climate change

Robert Rosner and Suzet McKinney stand on either side of the Doomsday Clock, which reads "It is 100 seconds to midnight."

Robert Rosner, left, chair of the Bulletin Science and Security Board, and board member Suzet McKinney unveil the time on the Doomsday Clock at a Zoom news conference on Jan. 27. Rosner is a professor of astrophysics at the University of Chicago, and McKinney is CEO and executive director of the Illinois Medical District. (Bulletin of the Atomic Scientists)

Northwestern University
Scientists sound the alarm on climate change and nuclear risk as the Bulletin of the Atomic Scientists announced the 2021 time for its historic clock, which counts down to a “midnight” apocalypse. Carlyn Kranking reports.
Air pollution in Cairo

Air pollution in Cairo. (World Bank Photo Collection/Flickr)

The George Washington University
Experts anticipate the Middle Eastern-North African region being affected by climate change more than other regions. While the extent is unclear, certain factors make these countries particularly susceptible.

Supporters of President Joe Biden join others in downtown D.C. on Inauguration Day. (Madison Muller/Medill News Service)

Northwestern University
President Joe Biden said the U.S. is facing “a climate in crisis” in his inauguration speech Wednesday, marking the beginning of a presidency that promises action on climate. Nico Portuondo reports for Medill.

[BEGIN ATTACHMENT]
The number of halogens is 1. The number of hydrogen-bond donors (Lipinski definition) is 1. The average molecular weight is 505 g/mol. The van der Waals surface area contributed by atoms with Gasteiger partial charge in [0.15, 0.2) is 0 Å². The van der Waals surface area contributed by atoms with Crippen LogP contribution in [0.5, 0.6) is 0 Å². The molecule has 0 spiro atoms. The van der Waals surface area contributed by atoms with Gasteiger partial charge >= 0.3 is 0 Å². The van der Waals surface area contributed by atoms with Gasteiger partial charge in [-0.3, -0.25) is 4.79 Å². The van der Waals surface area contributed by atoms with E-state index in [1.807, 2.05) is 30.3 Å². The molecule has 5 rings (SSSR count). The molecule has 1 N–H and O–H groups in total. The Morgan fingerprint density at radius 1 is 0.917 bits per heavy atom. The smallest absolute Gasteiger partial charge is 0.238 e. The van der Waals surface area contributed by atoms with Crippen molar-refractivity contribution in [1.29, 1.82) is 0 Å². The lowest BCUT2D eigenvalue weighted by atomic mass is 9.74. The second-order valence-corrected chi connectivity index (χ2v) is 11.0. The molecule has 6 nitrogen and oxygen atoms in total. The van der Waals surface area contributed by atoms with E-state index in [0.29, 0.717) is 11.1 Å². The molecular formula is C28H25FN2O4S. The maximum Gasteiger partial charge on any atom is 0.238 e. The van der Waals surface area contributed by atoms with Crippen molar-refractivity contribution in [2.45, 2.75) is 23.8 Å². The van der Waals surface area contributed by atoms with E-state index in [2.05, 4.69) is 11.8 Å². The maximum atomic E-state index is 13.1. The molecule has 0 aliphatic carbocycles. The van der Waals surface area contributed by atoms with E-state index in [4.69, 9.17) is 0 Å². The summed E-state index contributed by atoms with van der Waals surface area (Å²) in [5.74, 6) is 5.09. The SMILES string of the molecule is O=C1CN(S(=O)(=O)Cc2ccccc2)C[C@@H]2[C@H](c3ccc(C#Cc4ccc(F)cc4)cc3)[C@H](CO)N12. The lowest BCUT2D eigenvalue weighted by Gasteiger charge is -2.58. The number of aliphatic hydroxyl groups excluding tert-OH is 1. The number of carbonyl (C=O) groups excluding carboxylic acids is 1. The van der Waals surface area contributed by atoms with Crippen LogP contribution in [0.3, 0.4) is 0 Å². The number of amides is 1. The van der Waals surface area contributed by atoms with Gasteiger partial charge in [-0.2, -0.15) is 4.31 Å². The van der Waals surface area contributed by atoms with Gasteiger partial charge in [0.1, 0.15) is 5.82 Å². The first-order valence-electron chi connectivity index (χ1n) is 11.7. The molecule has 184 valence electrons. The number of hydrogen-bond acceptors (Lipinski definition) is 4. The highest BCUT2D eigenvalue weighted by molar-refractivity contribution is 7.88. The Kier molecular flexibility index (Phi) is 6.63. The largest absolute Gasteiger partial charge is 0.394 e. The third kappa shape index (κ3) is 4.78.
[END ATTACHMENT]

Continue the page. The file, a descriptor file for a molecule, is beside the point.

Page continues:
George Washington University
Climate change is not the great equalizer. Perhaps this characteristic makes it more difficult for some of us to agree that the threat is real.
Lake Thingvallavatn is shown amid a landscape of snowy mountains.

Lake Thingvallavatn in Iceland used to freeze solid in the winter. Now, it is beginning to thaw. (Axel Kristinsson/Creative Commons 2.0)

Planet Forward Correspondent | Dartmouth College
On March 9, 2017, a strange crack appeared on the ice-laden surface of Thingvallavatn, the largest lake in Iceland.
Founder and Chief Executive, Planet Forward
As climate change worsens wildfires, what can the U.S. learn from Australia's fires?
George Washington University
100 community scientists flood Houston streets to track where it's the hottest in hopes to inform climate mitigation plans.

(Aleksey Kuprikov/Pexels)

University of Wisconsin-Madison
Ecologists and epidemiologists have been predicting a pandemic like COVID-19 for years, revealing the deep-seated relationships between animal health, human health, and planetary health. 
The George Washington University
Plus size women are defaulting to fast fashion because sustainable brands won't make clothing in their size. Online thrifting is one solution, but it has a long way to go.
Smoke plume and evacuation from the 2018 Woolsey Fire

The smoke plume from the fast-moving Woolsey Fire encroaching on Malibu on Nov. 9, 2018, as residents evacuate along the Pacific Coast Highway. (Cyclonebiskit/Creative Commons)

The George Washington University
California's wildfires get worse year after year. Air quality, home evacuations, structure damage, and a whole host of issues plague the state each year. And none of us are surprised.

Pages